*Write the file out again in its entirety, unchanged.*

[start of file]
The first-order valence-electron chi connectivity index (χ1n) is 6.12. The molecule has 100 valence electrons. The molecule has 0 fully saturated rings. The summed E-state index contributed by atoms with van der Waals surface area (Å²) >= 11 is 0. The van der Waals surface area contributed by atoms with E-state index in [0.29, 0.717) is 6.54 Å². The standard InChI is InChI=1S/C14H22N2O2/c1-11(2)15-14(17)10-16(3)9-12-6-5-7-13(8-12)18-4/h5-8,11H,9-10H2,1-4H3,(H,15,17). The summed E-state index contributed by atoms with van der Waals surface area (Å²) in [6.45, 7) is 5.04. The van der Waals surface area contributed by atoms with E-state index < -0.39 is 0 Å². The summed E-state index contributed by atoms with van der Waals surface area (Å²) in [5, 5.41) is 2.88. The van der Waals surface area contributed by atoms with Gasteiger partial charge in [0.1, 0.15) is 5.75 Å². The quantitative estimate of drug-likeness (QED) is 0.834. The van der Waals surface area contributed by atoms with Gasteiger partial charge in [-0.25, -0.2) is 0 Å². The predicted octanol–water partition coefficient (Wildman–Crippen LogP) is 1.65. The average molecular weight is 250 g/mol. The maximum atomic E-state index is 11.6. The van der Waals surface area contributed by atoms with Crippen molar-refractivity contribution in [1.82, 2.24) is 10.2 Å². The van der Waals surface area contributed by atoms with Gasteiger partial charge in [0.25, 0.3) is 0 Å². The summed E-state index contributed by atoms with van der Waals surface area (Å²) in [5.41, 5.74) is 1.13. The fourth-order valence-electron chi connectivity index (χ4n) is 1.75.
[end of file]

The first-order valence-electron chi connectivity index (χ1n) is 6.12. The molecule has 100 valence electrons. The molecule has 0 fully saturated rings. The summed E-state index contributed by atoms with van der Waals surface area (Å²) >= 11 is 0. The van der Waals surface area contributed by atoms with E-state index in [0.29, 0.717) is 6.54 Å². The standard InChI is InChI=1S/C14H22N2O2/c1-11(2)15-14(17)10-16(3)9-12-6-5-7-13(8-12)18-4/h5-8,11H,9-10H2,1-4H3,(H,15,17). The summed E-state index contributed by atoms with van der Waals surface area (Å²) in [6.45, 7) is 5.04. The van der Waals surface area contributed by atoms with E-state index < -0.39 is 0 Å². The summed E-state index contributed by atoms with van der Waals surface area (Å²) in [5, 5.41) is 2.88. The van der Waals surface area contributed by atoms with Gasteiger partial charge in [0.1, 0.15) is 5.75 Å². The quantitative estimate of drug-likeness (QED) is 0.834. The van der Waals surface area contributed by atoms with Gasteiger partial charge in [-0.25, -0.2) is 0 Å². The predicted octanol–water partition coefficient (Wildman–Crippen LogP) is 1.65. The average molecular weight is 250 g/mol. The maximum atomic E-state index is 11.6. The van der Waals surface area contributed by atoms with Crippen molar-refractivity contribution in [1.82, 2.24) is 10.2 Å². The van der Waals surface area contributed by atoms with Gasteiger partial charge in [0.25, 0.3) is 0 Å². The summed E-state index contributed by atoms with van der Waals surface area (Å²) in [5.41, 5.74) is 1.13. The fourth-order valence-electron chi connectivity index (χ4n) is 1.75.